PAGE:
• 27. Caesar Rodney was suffering from cancer and he had a tumor removed from his face. The deep gash left by the surgery Rodney covered with a green silk scarf. His best chance for survival was to get treatment for the cancer in England, but if he signed, he would not be able to go to England for the surgery. Still he signed! John Adams said of Rodney that he was the “oddest looking man in the world; his face is not bigger than a large apple, yet there is a sense of fire, spirit, wit, and humor in his countenance.”
  • 28. There are many more great stories about the men who signed the Declaration of Independence. Theirs is a story of bravery and dedication to a great cause – liberty. We should never forget the price they, and others since, have paid for our freedom!
  • 29. And so, after weeks of deliberation, Adams, Sherman, Livingston, Jefferson and Franklin present the Declaration of Independence to the Congress.
  • 30. John Hancock was the first to sign… • Then he turned to the other members, and solemnly declared, ``We must be unanimous. There must be no pulling different ways. We must all hang together.'' • Benjamin Franklin said quaintly, ``Yes, we must all hang together, or most assuredly we shall all hang separately.''
  • 31. Although the official date of the Declaration of Independence is July 4, 1776, only John Hancock signed on that date. Others took longer because of difficulty of travel and other obligations. Thomas McKean of Delaware was the last to sign because he was involved in fighting the war. He did not sign until after 1777 – one source says he didn’t sign until 1781 at the end of the war.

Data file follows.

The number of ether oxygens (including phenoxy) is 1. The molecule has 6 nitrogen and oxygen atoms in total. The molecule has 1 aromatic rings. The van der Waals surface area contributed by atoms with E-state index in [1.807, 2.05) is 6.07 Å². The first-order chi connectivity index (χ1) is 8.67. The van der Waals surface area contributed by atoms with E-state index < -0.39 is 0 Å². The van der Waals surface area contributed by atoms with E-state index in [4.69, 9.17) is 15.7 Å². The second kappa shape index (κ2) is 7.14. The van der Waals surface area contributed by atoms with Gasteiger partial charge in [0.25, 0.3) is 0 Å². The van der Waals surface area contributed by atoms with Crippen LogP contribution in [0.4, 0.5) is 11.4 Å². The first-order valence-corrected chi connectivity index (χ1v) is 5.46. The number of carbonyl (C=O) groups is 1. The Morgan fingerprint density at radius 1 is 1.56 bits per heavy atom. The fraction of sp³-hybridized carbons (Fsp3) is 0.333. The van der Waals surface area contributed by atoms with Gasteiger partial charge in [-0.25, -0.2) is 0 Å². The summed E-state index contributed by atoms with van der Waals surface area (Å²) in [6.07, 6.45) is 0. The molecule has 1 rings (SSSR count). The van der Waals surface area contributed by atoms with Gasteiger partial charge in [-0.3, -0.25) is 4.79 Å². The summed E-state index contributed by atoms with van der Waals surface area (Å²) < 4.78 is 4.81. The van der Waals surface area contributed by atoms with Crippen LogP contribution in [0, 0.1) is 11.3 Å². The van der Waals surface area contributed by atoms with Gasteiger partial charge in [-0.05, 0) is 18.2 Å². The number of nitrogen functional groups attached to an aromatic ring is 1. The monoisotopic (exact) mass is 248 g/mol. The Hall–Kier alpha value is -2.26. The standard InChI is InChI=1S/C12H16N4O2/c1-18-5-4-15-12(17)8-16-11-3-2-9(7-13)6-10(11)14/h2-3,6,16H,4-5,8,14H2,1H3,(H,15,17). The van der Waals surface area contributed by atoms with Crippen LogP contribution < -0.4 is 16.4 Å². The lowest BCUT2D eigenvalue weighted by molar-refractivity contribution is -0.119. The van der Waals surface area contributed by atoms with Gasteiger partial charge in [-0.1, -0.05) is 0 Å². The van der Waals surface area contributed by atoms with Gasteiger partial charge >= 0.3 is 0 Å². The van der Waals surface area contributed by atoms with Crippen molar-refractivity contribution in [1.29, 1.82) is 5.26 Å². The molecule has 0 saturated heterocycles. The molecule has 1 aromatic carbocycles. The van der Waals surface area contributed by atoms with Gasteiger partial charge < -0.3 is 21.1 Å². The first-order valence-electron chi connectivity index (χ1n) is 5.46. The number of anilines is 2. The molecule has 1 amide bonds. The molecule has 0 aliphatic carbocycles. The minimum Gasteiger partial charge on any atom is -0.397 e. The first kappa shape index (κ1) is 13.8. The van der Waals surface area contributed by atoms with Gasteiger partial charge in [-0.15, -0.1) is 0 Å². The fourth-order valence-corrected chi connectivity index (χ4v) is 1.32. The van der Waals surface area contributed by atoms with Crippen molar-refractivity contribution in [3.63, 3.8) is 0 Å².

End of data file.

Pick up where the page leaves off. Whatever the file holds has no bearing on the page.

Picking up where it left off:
• 32. But the story doesn’t end there…. • When John Trumbull’s famous painting of the Signing of the Declaration of Independence was unveiled at Faneuil Hall in Boston, Adams was there. He quickly pointed out the door behind the signers through which George Washington ran as soon as Adams suggested that Washington should lead the army. Some say Washington was eager to be about the task, others say he threw up.
  • 33. Notice that in the picture Jefferson has his toe on Adams’s foot – as if to say “No more changes – we’ve changed it 27 times already.” Trumbull’s painting now hangs in the Rotunda of the United States Capitol
  • 34. There was abundant wealth in the colonies, especially in South Carolina…At the outbreak of the American Revolution, 8 of the 10 wealthiest men were from South Carolina and South Carolina was easily the wealthiest colony. At the end of the American Civil War, South Carolina was the poorest state. The wealth was derived from the bondage of others and that ended with the Civil War.
  • 35. Good sources of information on the signers are available at: • http://www.cr.nps.gov/history/online_bo oks/de... • www.cyberlearningworld.com/nhhs/amrev/sccedit.htm • The Signers, The 56 Stories Behind the Declaration of Independence, by Dennis Fradin, ISBN 0-8027-8849-1
  • 36. The Signers of the Declaration of Independence Created by Carol Poole December 2006